Become a Writer Today

Turn a Controversial Subject into a Book or Creative Business with Charlie Wininger

October 07, 2021 Bryan Collins Season 2
Become a Writer Today
Turn a Controversial Subject into a Book or Creative Business with Charlie Wininger
Show Notes Transcript

In this episode, I chat with therapist Charley Wininger.

He's the author of the new book, Listening to Ecstasy: The Transformative Power of MDMA. Writing about the therapeutic benefits of psychedelic substances is pretty controversial, depending on where you live in the world. 

It's a topic that I'd like to write about, but I'm not quite there yet, so I was fascinated to hear from an author who's not afraid to write about something controversial.

Charley started writing in his mid-60s. He's now 72, and it took him seven years to write the book. If you ever feel like you've missed your chance to write a book, take heart from his experiences. 

I ask Charley about the correlation between psychedelics, meditation and flow state, and the creative process. He also describes his writing process and how he got around some issues like writer's block.

In this episode, we discuss:

  • How Charley wrote his memoir
  •  Why the book took 6 years to write
  • Advice given to Charley about writing
  • The comparison between meditation and psychedelics
  • Charley's memories of Andy Kaufman
  • Reactions to the book
  • Strategies for selling the book 


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Charley: Part of it was a healthy respect for my own ego. I don’t mind divulging different parts of myself because it’s satisfying for me to be known, to be known not just as a celebrity, because I’m not a celebrity, but to be known as who I am, for people to know who I am. It lends meaning to my life.

Introduction: Welcome to the Become a Writer Today podcast with Bryan Collins. Here, you’ll find practical advice and interviews for all kinds of writers.

Bryan: Are you an expert in something controversial that you’d like to turn into a book or a series of articles or perhaps even a creative business?

Hi, there, my name is Bryan Collins and welcome to the Become a Writer Today podcast. This week, I caught up with therapist, Charley Wininger.

He’s the author of the new book, Listening to Ecstasy: The Transformative Power of MDMA. Now, writing about the therapeutic benefits of psychedelic substances is a pretty controversial topic depending on what part of the world you live in. It’s something that’s gaining more recognition in the United States because psychedelics these days are used to treat war veterans, but it’s certainly not a topic that people talk about too much in places like Ireland, for example. It’s also a topic that I’d like to write about at some point but I’m not quite there yet so I was fascinated to hear from an author who’s not afraid to write about something controversial.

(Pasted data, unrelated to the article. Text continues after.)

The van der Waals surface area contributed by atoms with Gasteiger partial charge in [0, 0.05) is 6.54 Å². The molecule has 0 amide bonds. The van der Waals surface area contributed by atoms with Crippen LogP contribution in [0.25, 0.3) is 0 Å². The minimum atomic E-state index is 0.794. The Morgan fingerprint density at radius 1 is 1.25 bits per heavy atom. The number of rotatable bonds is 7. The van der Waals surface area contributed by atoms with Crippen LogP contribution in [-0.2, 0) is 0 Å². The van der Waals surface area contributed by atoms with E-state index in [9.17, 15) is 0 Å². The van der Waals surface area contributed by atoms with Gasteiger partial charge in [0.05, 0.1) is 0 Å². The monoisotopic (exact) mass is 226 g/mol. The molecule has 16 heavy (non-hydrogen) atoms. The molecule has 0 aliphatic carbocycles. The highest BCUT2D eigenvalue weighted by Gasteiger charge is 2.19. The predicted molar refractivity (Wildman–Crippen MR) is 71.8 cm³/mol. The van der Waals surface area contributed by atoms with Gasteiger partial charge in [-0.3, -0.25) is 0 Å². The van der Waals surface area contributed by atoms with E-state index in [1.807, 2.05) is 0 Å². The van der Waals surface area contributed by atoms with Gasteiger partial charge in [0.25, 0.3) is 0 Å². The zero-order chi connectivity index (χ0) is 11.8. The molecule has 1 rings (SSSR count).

One of my key takeaways from this particular interview was that when Charley told friends he was writing about his experiences with MDMA, his friends encouraged him to write the book but not all of them did. Charley describes how two of his friends said to him that he shouldn’t write the book and that he should go and do something else because they were worried about what would happen to him, and in the interview, Charley explains what happened next after he decided to ignore their advice.

I also asked Charley about the correlation between psychedelics and meditation and flow state and even the creative process. If that’s something you’re interested in, I’d recommend you check out any of Sam Harris’s work. He has a fantastic book called Waking Up and he has an app of the same name which is all about meditation and I use Waking Up quite regularly. In fact, I use it nearly every day these days. Certainly something that can help you if you want to build a meditative practice.

Another good takeaway from this book is that Charley didn’t start writing ’til he was in his mid-60s. He’s 72 at the moment and it took him seven years to write this book, so if you’re further along in your career but you still want to write something or you wanna write about something controversial that happened in your career or in your personal life but you feel like, you know, “I’ve kind of missed my chance to write a book or become an author,” well, then, take heart from Charley’s experiences. He describes his writing process and how he got around some issues that he came across in his work like writer’s block.

If you enjoy the show, you can leave a short review on iTunes, Stitcher, Overcast, Spotify, or wherever you’re listening or you can simply hit the Share button. For just a couple of dollars a month, you can, of course, support the show and I’ll give you discounts on my writing software, courses, and books.

Before getting into the show, a quick disclaimer. The interview talks about taking psychedelics and their effects. Now, I’m not a doctor and I don’t pretend to be one. Psychedelics are also illegal in many countries so the content in this interview is for informational purposes only.